- I hope to add additional languages (and possibly other Public Domain translations like KJV) to allow for individual user selection in the app.
Feel free to send me your ideas and requests.
Considering you wrote a Bible app, does that mean you believe everything I think Christians believe? Can’t the Bible be used to oppress and hurt?
The Bible is frequently cited by those who hurt others, both intentionally and unintentionally. Sometimes scriptures are taken out of context and have their meaning abused; other times, their contextual meanings produce harmful actions in modern times. I want to assure you I have no motives—you should find using this app to be a neutral presentation of these texts, with no religious language or iconography beyond the app’s icon.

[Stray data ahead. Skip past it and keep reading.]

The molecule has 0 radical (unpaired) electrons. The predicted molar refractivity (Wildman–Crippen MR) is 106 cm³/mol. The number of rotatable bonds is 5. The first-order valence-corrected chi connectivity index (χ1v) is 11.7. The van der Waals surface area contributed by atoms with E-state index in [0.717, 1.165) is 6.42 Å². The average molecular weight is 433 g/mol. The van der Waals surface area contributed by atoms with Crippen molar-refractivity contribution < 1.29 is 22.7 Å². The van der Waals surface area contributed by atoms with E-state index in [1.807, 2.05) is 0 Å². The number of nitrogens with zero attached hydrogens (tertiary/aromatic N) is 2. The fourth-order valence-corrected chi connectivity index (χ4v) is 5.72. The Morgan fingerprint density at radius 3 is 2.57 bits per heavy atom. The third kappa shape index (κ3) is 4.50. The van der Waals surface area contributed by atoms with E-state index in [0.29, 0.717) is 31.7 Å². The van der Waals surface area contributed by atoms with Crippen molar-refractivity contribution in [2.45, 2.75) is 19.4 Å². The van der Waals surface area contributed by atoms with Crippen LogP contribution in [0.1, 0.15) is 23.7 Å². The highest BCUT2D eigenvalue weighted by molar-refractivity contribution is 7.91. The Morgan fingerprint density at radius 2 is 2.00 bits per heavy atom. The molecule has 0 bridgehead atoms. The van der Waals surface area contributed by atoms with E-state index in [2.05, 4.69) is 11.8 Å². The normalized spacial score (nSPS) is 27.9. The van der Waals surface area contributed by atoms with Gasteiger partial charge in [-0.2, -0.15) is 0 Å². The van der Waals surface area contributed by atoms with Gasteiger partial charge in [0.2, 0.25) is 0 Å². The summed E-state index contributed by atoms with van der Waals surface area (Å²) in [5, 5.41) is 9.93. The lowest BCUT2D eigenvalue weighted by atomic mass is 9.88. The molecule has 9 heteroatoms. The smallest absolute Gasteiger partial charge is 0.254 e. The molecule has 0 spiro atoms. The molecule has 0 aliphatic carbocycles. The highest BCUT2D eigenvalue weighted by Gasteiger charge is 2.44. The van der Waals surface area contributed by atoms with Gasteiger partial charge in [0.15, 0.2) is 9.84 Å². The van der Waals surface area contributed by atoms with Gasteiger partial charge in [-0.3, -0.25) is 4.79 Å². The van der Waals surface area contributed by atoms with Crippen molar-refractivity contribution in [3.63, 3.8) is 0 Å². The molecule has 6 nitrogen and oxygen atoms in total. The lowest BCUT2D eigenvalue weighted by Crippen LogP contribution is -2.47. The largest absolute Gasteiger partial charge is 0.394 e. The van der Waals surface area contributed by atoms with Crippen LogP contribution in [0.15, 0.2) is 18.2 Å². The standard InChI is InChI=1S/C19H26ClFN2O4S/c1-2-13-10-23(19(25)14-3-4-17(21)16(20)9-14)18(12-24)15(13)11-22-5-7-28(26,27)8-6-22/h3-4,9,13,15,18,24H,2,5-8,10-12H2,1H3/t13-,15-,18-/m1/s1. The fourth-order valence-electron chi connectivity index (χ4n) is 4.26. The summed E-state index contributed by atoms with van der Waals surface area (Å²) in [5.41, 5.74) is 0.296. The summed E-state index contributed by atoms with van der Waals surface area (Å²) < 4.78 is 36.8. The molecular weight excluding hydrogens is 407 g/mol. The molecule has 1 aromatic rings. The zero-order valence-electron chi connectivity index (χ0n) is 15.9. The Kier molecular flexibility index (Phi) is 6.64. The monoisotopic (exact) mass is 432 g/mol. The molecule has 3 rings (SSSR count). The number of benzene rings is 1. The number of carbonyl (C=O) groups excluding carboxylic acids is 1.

I personally aim to love, respect, and support everyone, regardless of their feelings related to scripture. I feel most presentations of the Bible are exclusionary, much in the way the ESV’s Terms of Service are (read more about that above). I hope you’ll find the interface simple and, in a sense, objective.
To the larger question about how the Bible is used by hurtful people in modern times: I hear and understand that. I see it, too.
I don’t find this to be the fault of the scriptures themselves, and I don’t think making the texts more difficult to experience would be a helpful way to address harmful people.
Simple, easy, objective access to information (like historical texts) should be encouraged, and so should our individual responsibility to consider and discern any truths they might contain.
Or, better said by Wong in Doctor Strange:
How can I support you?
Over the years, many of you have asked how you can support me, since the app is free. I discuss some of my plans in the post, but you can feel free to donate to my PayPal account any time. I’ve invested countless hours in the app over the last 8+ years and value your support—both monetary and not. ♥️